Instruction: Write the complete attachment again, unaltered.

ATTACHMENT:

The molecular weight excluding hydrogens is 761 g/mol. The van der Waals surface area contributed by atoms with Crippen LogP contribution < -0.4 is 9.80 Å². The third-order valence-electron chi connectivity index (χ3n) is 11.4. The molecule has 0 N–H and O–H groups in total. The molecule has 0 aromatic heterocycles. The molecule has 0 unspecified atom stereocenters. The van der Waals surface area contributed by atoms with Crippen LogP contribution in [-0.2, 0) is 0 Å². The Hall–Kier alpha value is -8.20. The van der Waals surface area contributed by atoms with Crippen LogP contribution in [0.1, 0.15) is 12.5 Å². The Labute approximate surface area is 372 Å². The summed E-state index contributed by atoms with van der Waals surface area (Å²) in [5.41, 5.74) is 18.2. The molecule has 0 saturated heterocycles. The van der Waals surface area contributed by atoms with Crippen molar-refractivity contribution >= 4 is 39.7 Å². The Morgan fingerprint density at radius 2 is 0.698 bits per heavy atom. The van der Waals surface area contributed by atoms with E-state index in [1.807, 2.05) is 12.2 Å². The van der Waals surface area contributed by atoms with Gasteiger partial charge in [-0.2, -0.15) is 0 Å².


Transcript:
The molecular weight excluding hydrogens is 761 g/mol. The van der Waals surface area contributed by atoms with Crippen LogP contribution < -0.4 is 9.80 Å². The third-order valence-electron chi connectivity index (χ3n) is 11.4. The molecule has 0 N–H and O–H groups in total. The molecule has 0 aromatic heterocycles. The molecule has 0 unspecified atom stereocenters. The van der Waals surface area contributed by atoms with Crippen LogP contribution in [-0.2, 0) is 0 Å². The Hall–Kier alpha value is -8.20. The van der Waals surface area contributed by atoms with Crippen LogP contribution in [0.1, 0.15) is 12.5 Å². The Labute approximate surface area is 372 Å². The summed E-state index contributed by atoms with van der Waals surface area (Å²) in [5.41, 5.74) is 18.2. The molecule has 0 saturated heterocycles. The van der Waals surface area contributed by atoms with Crippen molar-refractivity contribution >= 4 is 39.7 Å². The Morgan fingerprint density at radius 2 is 0.698 bits per heavy atom. The van der Waals surface area contributed by atoms with E-state index in [1.807, 2.05) is 12.2 Å². The van der Waals surface area contributed by atoms with Gasteiger partial charge in [-0.2, -0.15) is 0 Å².